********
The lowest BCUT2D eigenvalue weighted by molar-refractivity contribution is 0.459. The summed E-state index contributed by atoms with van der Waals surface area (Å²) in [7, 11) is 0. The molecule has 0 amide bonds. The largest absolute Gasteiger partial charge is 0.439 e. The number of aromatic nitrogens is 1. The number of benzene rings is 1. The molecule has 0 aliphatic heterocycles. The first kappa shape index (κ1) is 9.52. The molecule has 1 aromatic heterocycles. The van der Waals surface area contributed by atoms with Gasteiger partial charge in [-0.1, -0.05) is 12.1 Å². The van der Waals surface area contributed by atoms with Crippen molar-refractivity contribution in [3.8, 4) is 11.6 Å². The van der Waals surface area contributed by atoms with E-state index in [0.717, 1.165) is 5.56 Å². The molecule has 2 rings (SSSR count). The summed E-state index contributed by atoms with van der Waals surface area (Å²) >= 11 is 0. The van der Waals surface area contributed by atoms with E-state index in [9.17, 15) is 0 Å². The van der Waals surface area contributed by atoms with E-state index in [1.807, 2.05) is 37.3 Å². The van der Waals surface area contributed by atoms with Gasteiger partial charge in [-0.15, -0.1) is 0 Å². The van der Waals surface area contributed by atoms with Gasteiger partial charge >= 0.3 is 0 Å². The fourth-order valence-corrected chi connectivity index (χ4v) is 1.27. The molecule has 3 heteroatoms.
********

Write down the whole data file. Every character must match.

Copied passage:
The lowest BCUT2D eigenvalue weighted by molar-refractivity contribution is 0.459. The summed E-state index contributed by atoms with van der Waals surface area (Å²) in [7, 11) is 0. The molecule has 0 amide bonds. The largest absolute Gasteiger partial charge is 0.439 e. The number of aromatic nitrogens is 1. The number of benzene rings is 1. The molecule has 0 aliphatic heterocycles. The first kappa shape index (κ1) is 9.52. The molecule has 1 aromatic heterocycles. The van der Waals surface area contributed by atoms with Gasteiger partial charge in [-0.1, -0.05) is 12.1 Å². The van der Waals surface area contributed by atoms with Crippen molar-refractivity contribution in [3.8, 4) is 11.6 Å². The van der Waals surface area contributed by atoms with E-state index in [0.717, 1.165) is 5.56 Å². The molecule has 2 rings (SSSR count). The summed E-state index contributed by atoms with van der Waals surface area (Å²) >= 11 is 0. The van der Waals surface area contributed by atoms with E-state index in [9.17, 15) is 0 Å². The van der Waals surface area contributed by atoms with E-state index in [1.807, 2.05) is 37.3 Å². The van der Waals surface area contributed by atoms with Gasteiger partial charge in [-0.15, -0.1) is 0 Å². The van der Waals surface area contributed by atoms with Gasteiger partial charge >= 0.3 is 0 Å². The fourth-order valence-corrected chi connectivity index (χ4v) is 1.27. The molecule has 3 heteroatoms.